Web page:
Followers of the Trail: Jewish Working-Class Radicals in America

David Leviatin, Author Yale University Press $47 (320p) ISBN 978-0-300-04354-9
Followers of the Trail, a Jewish leftwing workers' camp, was founded in upstate New York in 1929 by a group of immigrants, many of whom helped unionize New York City's garment and fur trades. Leviatin, a lecturer at Harvard whose four grandparents belonged to the camp, assembles scores of unpretentious reminiscences in this oral and photographic history. Some of the camp's members were Communists; most were ``fellow travelers.'' They tell of the oppression they endured in Eastern Europe, the travails of immigration, their politicization in the U.S., family tragedies due to Nazism, the chill of the McCarthy era and their eventual disillusionment with communism. For many, the camp, with its emphasis on communal ties, re-created the European shtetls of their youth. Since 1952, when the camp was reorganized and renamed Reynolds Hill, its members have become predominantly middle-of-the-road liberals who share a secular identification with Judaism. Jewish Book Club alternate. (Aug.)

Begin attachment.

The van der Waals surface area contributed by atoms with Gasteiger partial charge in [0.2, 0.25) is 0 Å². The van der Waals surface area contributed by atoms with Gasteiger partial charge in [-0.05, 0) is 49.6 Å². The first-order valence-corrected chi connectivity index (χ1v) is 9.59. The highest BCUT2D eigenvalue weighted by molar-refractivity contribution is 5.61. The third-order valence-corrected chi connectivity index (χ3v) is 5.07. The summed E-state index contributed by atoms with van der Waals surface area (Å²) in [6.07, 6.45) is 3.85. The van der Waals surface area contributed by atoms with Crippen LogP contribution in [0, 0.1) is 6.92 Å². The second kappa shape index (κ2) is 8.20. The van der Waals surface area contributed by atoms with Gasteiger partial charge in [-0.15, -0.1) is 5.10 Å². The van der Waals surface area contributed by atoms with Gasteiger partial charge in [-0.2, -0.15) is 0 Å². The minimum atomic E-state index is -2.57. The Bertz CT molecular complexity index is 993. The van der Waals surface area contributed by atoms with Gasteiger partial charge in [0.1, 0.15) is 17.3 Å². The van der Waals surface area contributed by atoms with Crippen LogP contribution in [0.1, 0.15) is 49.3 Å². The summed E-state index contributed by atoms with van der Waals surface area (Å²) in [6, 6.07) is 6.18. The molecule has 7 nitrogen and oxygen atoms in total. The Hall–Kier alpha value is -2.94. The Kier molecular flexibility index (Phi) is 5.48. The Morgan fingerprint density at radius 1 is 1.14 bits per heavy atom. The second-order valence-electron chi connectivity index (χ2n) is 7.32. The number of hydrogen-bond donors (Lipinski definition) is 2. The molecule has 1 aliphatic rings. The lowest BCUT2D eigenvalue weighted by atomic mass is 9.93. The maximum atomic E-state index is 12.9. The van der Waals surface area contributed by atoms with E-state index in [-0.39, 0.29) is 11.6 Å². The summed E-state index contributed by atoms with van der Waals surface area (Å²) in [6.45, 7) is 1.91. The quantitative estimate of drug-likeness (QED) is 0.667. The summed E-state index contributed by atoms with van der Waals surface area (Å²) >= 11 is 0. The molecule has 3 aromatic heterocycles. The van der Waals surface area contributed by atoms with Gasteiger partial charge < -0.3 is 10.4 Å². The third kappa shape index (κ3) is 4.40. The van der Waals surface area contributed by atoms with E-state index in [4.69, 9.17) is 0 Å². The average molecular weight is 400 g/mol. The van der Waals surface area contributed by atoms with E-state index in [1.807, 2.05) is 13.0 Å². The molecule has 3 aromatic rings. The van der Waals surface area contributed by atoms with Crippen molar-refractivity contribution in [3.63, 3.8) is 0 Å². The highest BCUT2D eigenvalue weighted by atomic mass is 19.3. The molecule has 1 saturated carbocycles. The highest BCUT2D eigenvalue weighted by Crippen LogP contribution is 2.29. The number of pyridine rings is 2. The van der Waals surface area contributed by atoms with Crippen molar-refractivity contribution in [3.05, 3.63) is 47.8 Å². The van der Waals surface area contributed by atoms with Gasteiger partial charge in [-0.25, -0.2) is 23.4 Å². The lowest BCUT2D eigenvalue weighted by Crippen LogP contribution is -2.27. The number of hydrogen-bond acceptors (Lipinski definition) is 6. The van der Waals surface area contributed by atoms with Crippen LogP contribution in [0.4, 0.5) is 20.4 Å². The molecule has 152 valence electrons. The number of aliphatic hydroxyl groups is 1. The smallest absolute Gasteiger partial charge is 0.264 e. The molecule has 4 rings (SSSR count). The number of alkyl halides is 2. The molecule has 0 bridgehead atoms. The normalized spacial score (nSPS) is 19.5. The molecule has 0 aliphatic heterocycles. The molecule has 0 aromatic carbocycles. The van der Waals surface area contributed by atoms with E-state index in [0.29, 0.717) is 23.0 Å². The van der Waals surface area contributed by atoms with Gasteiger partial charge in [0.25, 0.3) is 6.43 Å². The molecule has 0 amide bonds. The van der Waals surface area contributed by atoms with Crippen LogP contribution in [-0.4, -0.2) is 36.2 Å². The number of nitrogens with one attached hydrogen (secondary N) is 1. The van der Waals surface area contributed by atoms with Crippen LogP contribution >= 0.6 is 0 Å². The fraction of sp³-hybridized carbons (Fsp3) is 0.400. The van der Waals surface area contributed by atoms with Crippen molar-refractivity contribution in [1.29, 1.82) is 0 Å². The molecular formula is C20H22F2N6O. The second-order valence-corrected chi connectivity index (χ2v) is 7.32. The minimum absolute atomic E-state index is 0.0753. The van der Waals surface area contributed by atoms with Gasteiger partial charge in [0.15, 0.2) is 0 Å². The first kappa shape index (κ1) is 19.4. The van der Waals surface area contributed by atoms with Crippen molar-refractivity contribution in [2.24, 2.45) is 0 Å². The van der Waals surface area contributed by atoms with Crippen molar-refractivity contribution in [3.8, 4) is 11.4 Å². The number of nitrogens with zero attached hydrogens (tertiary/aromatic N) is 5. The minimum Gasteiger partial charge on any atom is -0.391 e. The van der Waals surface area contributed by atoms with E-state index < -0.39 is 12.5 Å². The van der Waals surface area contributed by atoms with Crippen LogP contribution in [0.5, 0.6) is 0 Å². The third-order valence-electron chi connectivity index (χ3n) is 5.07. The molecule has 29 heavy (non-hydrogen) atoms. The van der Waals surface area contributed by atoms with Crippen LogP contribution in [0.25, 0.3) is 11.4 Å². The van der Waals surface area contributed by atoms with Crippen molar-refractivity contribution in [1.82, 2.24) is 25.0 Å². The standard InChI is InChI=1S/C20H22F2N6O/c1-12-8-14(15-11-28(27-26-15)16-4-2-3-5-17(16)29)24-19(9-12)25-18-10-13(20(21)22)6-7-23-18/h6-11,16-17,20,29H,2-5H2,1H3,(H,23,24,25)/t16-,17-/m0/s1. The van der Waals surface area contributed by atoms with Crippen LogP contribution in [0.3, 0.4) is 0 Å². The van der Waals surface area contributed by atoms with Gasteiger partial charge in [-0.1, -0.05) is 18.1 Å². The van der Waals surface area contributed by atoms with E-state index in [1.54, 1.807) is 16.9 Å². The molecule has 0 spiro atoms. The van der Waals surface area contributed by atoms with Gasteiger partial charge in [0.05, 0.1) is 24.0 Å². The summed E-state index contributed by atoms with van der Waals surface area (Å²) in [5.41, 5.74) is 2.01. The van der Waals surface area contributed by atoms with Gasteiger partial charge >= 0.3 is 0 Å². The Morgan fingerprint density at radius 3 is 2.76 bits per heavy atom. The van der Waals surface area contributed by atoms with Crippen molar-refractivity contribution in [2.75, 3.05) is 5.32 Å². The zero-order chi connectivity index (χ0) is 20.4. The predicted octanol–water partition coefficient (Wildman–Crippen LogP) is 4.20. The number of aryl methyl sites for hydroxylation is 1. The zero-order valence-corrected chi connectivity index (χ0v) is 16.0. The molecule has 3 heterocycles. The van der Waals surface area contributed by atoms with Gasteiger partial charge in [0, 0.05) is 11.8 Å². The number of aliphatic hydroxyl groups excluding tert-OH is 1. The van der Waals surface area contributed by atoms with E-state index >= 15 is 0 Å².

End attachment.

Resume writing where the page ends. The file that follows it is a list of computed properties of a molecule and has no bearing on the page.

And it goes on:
Reviewed on: 09/01/1989
Release date: 09/01/1989
Genre: Nonfiction
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